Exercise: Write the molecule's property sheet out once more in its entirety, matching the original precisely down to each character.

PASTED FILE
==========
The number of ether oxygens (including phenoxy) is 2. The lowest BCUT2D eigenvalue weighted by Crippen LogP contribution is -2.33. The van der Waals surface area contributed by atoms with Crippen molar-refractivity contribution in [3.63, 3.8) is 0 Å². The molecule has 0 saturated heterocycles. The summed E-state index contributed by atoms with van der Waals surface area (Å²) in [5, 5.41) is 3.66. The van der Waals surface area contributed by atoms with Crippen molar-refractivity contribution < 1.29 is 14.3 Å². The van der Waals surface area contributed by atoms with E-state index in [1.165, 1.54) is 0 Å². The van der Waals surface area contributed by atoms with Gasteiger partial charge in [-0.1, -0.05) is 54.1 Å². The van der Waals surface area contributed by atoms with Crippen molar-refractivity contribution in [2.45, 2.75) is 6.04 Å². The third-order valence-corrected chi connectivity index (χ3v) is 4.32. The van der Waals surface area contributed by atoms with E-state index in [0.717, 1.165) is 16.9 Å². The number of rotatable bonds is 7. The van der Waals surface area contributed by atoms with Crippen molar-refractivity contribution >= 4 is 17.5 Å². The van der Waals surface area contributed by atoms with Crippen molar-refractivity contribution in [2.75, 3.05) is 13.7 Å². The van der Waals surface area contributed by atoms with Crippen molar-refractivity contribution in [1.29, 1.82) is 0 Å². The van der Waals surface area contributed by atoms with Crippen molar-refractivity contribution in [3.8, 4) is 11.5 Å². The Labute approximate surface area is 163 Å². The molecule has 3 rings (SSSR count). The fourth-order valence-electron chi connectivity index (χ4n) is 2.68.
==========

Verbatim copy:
The number of ether oxygens (including phenoxy) is 2. The lowest BCUT2D eigenvalue weighted by Crippen LogP contribution is -2.33. The van der Waals surface area contributed by atoms with Crippen molar-refractivity contribution in [3.63, 3.8) is 0 Å². The molecule has 0 saturated heterocycles. The summed E-state index contributed by atoms with van der Waals surface area (Å²) in [5, 5.41) is 3.66. The van der Waals surface area contributed by atoms with Crippen molar-refractivity contribution < 1.29 is 14.3 Å². The van der Waals surface area contributed by atoms with E-state index in [1.165, 1.54) is 0 Å². The van der Waals surface area contributed by atoms with Gasteiger partial charge in [-0.1, -0.05) is 54.1 Å². The van der Waals surface area contributed by atoms with Crippen molar-refractivity contribution in [2.45, 2.75) is 6.04 Å². The third-order valence-corrected chi connectivity index (χ3v) is 4.32. The van der Waals surface area contributed by atoms with E-state index in [0.717, 1.165) is 16.9 Å². The number of rotatable bonds is 7. The van der Waals surface area contributed by atoms with Crippen molar-refractivity contribution >= 4 is 17.5 Å². The van der Waals surface area contributed by atoms with Crippen molar-refractivity contribution in [2.75, 3.05) is 13.7 Å². The van der Waals surface area contributed by atoms with Crippen molar-refractivity contribution in [1.29, 1.82) is 0 Å². The van der Waals surface area contributed by atoms with Crippen molar-refractivity contribution in [3.8, 4) is 11.5 Å². The Labute approximate surface area is 163 Å². The molecule has 3 rings (SSSR count). The fourth-order valence-electron chi connectivity index (χ4n) is 2.68.